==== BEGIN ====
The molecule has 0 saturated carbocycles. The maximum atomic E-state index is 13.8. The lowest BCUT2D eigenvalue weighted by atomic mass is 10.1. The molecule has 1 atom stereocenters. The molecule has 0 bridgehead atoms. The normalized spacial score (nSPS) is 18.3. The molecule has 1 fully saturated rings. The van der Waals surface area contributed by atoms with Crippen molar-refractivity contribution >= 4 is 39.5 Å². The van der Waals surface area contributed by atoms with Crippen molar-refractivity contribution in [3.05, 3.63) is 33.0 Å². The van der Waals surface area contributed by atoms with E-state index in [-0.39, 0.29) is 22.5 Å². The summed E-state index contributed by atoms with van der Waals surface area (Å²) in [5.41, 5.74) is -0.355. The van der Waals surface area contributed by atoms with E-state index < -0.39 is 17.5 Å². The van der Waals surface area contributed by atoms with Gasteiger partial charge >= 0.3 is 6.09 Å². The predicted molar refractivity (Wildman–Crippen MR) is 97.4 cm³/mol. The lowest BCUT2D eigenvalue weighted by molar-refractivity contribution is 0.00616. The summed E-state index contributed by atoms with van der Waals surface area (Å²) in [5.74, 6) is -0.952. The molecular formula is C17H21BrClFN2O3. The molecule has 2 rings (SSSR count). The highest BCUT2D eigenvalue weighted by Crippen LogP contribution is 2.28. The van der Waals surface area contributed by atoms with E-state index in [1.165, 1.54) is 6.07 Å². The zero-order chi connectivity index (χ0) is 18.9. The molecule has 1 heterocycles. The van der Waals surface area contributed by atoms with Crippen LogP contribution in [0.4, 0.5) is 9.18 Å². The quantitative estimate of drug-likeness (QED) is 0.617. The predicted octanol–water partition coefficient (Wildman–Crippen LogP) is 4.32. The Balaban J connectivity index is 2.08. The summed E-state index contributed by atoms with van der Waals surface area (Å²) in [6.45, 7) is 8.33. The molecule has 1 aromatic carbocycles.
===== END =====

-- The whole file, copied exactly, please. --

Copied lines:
The molecule has 0 saturated carbocycles. The maximum atomic E-state index is 13.8. The lowest BCUT2D eigenvalue weighted by atomic mass is 10.1. The molecule has 1 atom stereocenters. The molecule has 0 bridgehead atoms. The normalized spacial score (nSPS) is 18.3. The molecule has 1 fully saturated rings. The van der Waals surface area contributed by atoms with Crippen molar-refractivity contribution >= 4 is 39.5 Å². The van der Waals surface area contributed by atoms with Crippen molar-refractivity contribution in [3.05, 3.63) is 33.0 Å². The van der Waals surface area contributed by atoms with E-state index in [-0.39, 0.29) is 22.5 Å². The summed E-state index contributed by atoms with van der Waals surface area (Å²) in [5.41, 5.74) is -0.355. The van der Waals surface area contributed by atoms with E-state index < -0.39 is 17.5 Å². The van der Waals surface area contributed by atoms with Gasteiger partial charge >= 0.3 is 6.09 Å². The predicted molar refractivity (Wildman–Crippen MR) is 97.4 cm³/mol. The lowest BCUT2D eigenvalue weighted by molar-refractivity contribution is 0.00616. The summed E-state index contributed by atoms with van der Waals surface area (Å²) in [5.74, 6) is -0.952. The molecular formula is C17H21BrClFN2O3. The molecule has 2 rings (SSSR count). The highest BCUT2D eigenvalue weighted by Crippen LogP contribution is 2.28. The van der Waals surface area contributed by atoms with E-state index in [1.165, 1.54) is 6.07 Å². The zero-order chi connectivity index (χ0) is 18.9. The molecule has 1 heterocycles. The van der Waals surface area contributed by atoms with Crippen LogP contribution in [0.4, 0.5) is 9.18 Å². The quantitative estimate of drug-likeness (QED) is 0.617. The predicted octanol–water partition coefficient (Wildman–Crippen LogP) is 4.32. The Balaban J connectivity index is 2.08. The summed E-state index contributed by atoms with van der Waals surface area (Å²) in [6.45, 7) is 8.33. The molecule has 1 aromatic carbocycles.